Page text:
Visit your favourite destinations
|A Report from birdtours.co.uk|
North Norfolk 9th-15th December 2006 ,
Norfolk has been a destination for birdwatching with me for the last 31 years!. Over this time many things have changed with species and there distribution and status. However the Norfolk habitats remain to this day still the same, although they are more readily disturbed today! The location of North Norfolk and its diversity of habitats lend itself to a wide diversity of bird species. There are essential areas to visit if you want to see some of the “special birds” that are to be found in this wonderful area of the country.
ACCOMODATION AND LOCATION
For the last six years we have stayed in a cottage in Holt. Holt is about three miles from Cley marshes and as such is ideally situated for visits to key places in Norfolk .Many Cottages are available for rent in Norfolk at very reasonable prices, the RSPB membership magazine list many accommodations.
CLEY MARSHES AND SALTHOUSE BEACH.
Cley marsh still remains one of the top reserves in the country, and from my first visits in the mid 1970’s it has always provided a long list of species to be seen what ever month you choose to visit . It’s a good idea to visit Salt house beach first thing if it is a weekend as Dog walkers are out early and can disturb birds that are present on the shingle and immediately back from the shingle banks. This can mean arriving in winter just before sunrise! Our first visit looking out to sea saw Red Throated Diver ,with a count of 21 in view at one time; along side these birds were many Guillemot and Razorbill. Great crested grebe was close to the shore and larger and with conspicuous large bills were 3 Great Northern Diver. Flying east were many gulls including a second year Little Gull. The beach and shingle bank eventually yielded a mobile flock of 13 Snow bunting. Cley Marsh is excellent for Marsh harrier, and indeed the reserve constantly had up to 4 birds hunting over the reserve at any one time. The east bank yielded Bearded Tit and many calling Water Rail. The last half hour of light is a great time to observe birds at Cley marsh, and Golden Plover come in to roost with well over 500+ counted. Also a male Merlin was observed to fly in to roost in the reeds. Two early morning visits to the marsh paid dividends with Barn owl and a female Smew at the North Shore Hide.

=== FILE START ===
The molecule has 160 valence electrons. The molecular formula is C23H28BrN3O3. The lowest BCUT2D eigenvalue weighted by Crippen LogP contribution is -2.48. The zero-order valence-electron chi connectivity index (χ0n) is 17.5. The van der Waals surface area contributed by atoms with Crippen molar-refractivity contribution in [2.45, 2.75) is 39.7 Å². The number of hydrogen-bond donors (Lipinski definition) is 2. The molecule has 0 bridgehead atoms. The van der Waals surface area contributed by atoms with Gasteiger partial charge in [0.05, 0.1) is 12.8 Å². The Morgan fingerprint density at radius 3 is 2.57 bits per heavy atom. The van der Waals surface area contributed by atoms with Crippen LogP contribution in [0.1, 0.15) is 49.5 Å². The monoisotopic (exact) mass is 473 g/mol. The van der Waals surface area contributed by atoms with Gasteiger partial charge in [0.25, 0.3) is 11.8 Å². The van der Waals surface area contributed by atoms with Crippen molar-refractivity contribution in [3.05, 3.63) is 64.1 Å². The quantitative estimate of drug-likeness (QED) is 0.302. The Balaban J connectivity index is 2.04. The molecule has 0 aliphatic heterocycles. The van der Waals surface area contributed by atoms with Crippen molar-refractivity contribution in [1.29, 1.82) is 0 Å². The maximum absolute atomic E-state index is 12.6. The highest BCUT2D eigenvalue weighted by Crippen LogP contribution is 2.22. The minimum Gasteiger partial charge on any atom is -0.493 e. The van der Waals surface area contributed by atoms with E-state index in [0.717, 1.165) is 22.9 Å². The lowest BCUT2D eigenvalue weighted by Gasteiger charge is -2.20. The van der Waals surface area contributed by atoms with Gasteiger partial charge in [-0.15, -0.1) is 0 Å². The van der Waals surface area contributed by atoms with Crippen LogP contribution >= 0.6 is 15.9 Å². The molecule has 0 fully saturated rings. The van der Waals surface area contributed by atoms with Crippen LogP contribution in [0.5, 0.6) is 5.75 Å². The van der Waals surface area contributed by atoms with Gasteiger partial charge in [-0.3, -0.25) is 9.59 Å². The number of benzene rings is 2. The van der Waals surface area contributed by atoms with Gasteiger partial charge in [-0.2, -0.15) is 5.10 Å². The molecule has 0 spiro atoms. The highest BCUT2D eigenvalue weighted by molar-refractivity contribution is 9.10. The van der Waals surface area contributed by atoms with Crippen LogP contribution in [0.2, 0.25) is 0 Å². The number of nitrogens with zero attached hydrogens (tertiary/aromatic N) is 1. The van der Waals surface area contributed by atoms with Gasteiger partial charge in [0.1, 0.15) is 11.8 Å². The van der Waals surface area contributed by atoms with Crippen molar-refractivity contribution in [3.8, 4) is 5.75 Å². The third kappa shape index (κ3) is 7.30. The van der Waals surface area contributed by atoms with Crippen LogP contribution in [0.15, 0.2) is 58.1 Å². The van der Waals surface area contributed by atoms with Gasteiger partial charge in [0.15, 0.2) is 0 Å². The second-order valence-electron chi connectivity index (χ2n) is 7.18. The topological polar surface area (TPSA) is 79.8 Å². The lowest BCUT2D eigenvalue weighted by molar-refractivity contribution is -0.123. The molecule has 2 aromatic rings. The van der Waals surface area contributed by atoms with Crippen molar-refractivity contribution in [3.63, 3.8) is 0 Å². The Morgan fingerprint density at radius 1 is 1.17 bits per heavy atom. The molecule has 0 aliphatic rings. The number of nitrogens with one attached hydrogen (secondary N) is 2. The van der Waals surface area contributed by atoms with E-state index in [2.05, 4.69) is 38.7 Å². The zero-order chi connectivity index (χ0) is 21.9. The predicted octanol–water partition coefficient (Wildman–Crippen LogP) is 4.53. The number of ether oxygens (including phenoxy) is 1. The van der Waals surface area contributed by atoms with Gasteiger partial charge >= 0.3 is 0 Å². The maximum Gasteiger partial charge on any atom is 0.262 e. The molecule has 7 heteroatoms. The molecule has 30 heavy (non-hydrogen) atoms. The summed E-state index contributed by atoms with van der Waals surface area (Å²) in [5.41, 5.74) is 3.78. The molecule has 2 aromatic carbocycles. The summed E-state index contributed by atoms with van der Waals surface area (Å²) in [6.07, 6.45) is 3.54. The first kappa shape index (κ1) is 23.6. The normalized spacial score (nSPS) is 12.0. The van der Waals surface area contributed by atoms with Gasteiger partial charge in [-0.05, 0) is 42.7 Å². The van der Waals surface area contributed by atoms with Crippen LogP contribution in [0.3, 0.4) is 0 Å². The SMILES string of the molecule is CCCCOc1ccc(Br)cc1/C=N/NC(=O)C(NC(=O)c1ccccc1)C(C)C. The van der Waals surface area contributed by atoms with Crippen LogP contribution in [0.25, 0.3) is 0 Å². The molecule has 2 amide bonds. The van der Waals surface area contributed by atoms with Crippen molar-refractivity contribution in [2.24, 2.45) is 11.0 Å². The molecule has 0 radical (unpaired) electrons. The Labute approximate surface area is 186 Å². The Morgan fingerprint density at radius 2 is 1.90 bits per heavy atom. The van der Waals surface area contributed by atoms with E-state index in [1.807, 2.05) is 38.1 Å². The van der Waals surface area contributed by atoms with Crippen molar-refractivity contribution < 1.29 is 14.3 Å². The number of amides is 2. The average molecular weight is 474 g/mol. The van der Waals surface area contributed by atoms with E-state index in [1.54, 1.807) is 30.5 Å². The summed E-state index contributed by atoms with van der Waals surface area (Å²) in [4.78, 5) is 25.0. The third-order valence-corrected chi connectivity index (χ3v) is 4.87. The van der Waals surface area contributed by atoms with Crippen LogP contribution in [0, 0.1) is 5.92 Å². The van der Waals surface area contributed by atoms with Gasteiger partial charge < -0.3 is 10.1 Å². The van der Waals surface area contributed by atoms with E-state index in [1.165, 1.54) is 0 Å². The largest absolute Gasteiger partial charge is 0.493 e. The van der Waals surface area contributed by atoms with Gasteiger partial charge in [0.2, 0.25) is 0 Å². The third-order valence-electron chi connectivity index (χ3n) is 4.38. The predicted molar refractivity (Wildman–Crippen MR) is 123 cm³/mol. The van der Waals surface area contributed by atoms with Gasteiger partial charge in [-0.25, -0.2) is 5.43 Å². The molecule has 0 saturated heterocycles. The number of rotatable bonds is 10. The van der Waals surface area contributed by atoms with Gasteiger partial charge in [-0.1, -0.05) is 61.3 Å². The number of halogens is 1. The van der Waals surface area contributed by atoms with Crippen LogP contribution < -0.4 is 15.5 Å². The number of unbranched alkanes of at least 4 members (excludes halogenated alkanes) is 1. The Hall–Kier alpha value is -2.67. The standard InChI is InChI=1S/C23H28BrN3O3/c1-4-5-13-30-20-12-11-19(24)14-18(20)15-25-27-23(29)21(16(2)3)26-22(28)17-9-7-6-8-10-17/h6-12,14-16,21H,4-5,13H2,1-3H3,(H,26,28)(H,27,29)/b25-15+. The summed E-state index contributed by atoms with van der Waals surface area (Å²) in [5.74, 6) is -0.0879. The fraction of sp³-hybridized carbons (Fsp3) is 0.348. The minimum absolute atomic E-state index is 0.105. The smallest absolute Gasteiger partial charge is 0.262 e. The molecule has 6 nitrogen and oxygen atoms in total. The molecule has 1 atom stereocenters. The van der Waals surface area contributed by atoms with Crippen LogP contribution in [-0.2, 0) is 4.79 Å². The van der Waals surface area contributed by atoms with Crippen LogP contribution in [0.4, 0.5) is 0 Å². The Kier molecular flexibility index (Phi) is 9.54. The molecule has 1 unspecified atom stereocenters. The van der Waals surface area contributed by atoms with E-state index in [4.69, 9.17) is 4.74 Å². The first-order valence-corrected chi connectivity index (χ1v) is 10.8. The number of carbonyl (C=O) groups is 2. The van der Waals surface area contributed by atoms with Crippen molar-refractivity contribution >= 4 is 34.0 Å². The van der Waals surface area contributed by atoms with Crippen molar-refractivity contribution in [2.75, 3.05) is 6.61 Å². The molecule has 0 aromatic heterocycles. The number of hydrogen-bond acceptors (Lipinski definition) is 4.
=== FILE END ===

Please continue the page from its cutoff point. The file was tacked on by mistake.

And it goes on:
Cley Eye is a great sea watching point, and early morning visits on three occasions produced excellent close sightings of sea birds mainly going east. Normally a North easterly strong wind can bring species close to the shore, however with a strong/gale force westerly an unexpectedly variety of species were seen. Auks were passing in large numbers on the 13/12 in the first hour of light. Literally hundreds of Guillemot and Razorbills were passing at a rate of 100+ a minute, and amongst them may Little Auk, well over 100+ in the first hour, also 2 Puffin were seen, many of the birds rested on the sea for a few minutes before flying east. Over 50 Red Throated divers were counted along with 4 great Northern Divers, Light phase and dark phase Arctic Skua and outstandingly a Balearic Shearwater 50 metres from the shore!
HOLKHAM AND HOLKHAM GAP
Holkham is the place to see wild geese! An amazing 100,000 Pink foot Goose were estimated to be on the ground on are first visit, they literally carpeted the grass turning a pale grey. Amongst the Pink foot were two Snow geese, although white there were quite difficult to see in the dense concentrations of pink foots. Small number of White fronted Geese were also present and obligingly were in a separate field to the Pink foots. A close survey of Holkham Gap salt marsh failed to produce any Shore Lark (apparently they had still to arrive), however a tight flock of 20 Snow Bunting gave close up views. On the sea opposite the gap was Red Breasted Merganser, large numbers of Common Scoter, with 2 Velvet Scoter, there white wing lashes showing well!